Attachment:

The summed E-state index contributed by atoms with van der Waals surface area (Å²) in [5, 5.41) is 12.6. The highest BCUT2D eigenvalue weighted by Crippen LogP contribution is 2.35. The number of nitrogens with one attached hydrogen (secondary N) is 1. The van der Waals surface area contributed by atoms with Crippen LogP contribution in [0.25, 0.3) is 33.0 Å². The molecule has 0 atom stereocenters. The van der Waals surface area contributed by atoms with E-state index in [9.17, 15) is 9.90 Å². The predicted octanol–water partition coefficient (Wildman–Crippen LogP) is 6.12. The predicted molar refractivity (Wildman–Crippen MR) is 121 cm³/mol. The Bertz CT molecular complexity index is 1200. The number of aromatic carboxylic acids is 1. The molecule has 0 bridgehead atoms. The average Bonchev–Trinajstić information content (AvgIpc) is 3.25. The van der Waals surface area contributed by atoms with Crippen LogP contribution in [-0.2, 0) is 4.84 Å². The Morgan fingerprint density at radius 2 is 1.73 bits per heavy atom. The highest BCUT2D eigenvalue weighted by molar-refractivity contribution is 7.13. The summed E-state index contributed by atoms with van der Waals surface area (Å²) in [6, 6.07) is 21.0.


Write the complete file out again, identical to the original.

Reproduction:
The summed E-state index contributed by atoms with van der Waals surface area (Å²) in [5, 5.41) is 12.6. The highest BCUT2D eigenvalue weighted by Crippen LogP contribution is 2.35. The number of nitrogens with one attached hydrogen (secondary N) is 1. The van der Waals surface area contributed by atoms with Crippen LogP contribution in [0.25, 0.3) is 33.0 Å². The molecule has 0 atom stereocenters. The van der Waals surface area contributed by atoms with E-state index in [9.17, 15) is 9.90 Å². The predicted octanol–water partition coefficient (Wildman–Crippen LogP) is 6.12. The predicted molar refractivity (Wildman–Crippen MR) is 121 cm³/mol. The Bertz CT molecular complexity index is 1200. The number of aromatic carboxylic acids is 1. The molecule has 0 bridgehead atoms. The average Bonchev–Trinajstić information content (AvgIpc) is 3.25. The van der Waals surface area contributed by atoms with Crippen LogP contribution in [-0.2, 0) is 4.84 Å². The Morgan fingerprint density at radius 2 is 1.73 bits per heavy atom. The highest BCUT2D eigenvalue weighted by molar-refractivity contribution is 7.13. The summed E-state index contributed by atoms with van der Waals surface area (Å²) in [6, 6.07) is 21.0.